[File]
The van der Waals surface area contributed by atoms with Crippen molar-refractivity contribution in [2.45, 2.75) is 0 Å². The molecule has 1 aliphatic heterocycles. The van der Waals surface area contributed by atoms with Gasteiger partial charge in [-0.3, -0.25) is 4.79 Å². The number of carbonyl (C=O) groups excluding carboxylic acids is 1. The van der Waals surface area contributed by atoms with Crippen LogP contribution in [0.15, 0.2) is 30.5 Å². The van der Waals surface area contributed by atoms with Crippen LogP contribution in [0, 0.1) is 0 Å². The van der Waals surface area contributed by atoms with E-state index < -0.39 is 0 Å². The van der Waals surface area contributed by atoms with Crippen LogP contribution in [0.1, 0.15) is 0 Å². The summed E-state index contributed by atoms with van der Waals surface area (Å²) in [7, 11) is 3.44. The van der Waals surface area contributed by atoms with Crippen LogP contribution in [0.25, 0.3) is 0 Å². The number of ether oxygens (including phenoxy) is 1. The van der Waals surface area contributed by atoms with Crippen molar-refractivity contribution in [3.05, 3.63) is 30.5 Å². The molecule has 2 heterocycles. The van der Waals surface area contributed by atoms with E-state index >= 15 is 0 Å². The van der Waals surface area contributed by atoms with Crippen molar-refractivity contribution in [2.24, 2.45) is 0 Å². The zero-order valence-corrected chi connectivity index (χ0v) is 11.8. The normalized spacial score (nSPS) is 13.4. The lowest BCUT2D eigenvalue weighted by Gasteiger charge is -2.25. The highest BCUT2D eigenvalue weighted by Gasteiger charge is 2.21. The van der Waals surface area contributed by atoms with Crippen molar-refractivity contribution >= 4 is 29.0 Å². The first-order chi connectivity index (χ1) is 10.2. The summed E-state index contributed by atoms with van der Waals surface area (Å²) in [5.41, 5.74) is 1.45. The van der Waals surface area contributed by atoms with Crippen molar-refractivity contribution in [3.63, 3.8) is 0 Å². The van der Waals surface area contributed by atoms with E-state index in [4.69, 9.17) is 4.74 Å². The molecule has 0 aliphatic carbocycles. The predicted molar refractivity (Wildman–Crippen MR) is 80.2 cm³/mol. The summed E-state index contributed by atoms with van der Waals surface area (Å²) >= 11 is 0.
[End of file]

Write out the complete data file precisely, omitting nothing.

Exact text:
The van der Waals surface area contributed by atoms with Crippen molar-refractivity contribution in [2.45, 2.75) is 0 Å². The molecule has 1 aliphatic heterocycles. The van der Waals surface area contributed by atoms with Gasteiger partial charge in [-0.3, -0.25) is 4.79 Å². The number of carbonyl (C=O) groups excluding carboxylic acids is 1. The van der Waals surface area contributed by atoms with Crippen LogP contribution in [0.15, 0.2) is 30.5 Å². The van der Waals surface area contributed by atoms with Crippen LogP contribution in [0, 0.1) is 0 Å². The van der Waals surface area contributed by atoms with E-state index < -0.39 is 0 Å². The van der Waals surface area contributed by atoms with Crippen LogP contribution in [0.1, 0.15) is 0 Å². The summed E-state index contributed by atoms with van der Waals surface area (Å²) in [7, 11) is 3.44. The van der Waals surface area contributed by atoms with Crippen LogP contribution in [0.25, 0.3) is 0 Å². The number of ether oxygens (including phenoxy) is 1. The van der Waals surface area contributed by atoms with Crippen molar-refractivity contribution in [3.05, 3.63) is 30.5 Å². The molecule has 2 heterocycles. The van der Waals surface area contributed by atoms with E-state index >= 15 is 0 Å². The van der Waals surface area contributed by atoms with Crippen molar-refractivity contribution in [2.24, 2.45) is 0 Å². The zero-order valence-corrected chi connectivity index (χ0v) is 11.8. The normalized spacial score (nSPS) is 13.4. The lowest BCUT2D eigenvalue weighted by Gasteiger charge is -2.25. The highest BCUT2D eigenvalue weighted by Gasteiger charge is 2.21. The van der Waals surface area contributed by atoms with Crippen molar-refractivity contribution >= 4 is 29.0 Å². The first-order chi connectivity index (χ1) is 10.2. The summed E-state index contributed by atoms with van der Waals surface area (Å²) in [5.41, 5.74) is 1.45. The van der Waals surface area contributed by atoms with Crippen molar-refractivity contribution in [3.63, 3.8) is 0 Å². The van der Waals surface area contributed by atoms with E-state index in [4.69, 9.17) is 4.74 Å². The molecule has 0 aliphatic carbocycles. The predicted molar refractivity (Wildman–Crippen MR) is 80.2 cm³/mol. The summed E-state index contributed by atoms with van der Waals surface area (Å²) >= 11 is 0.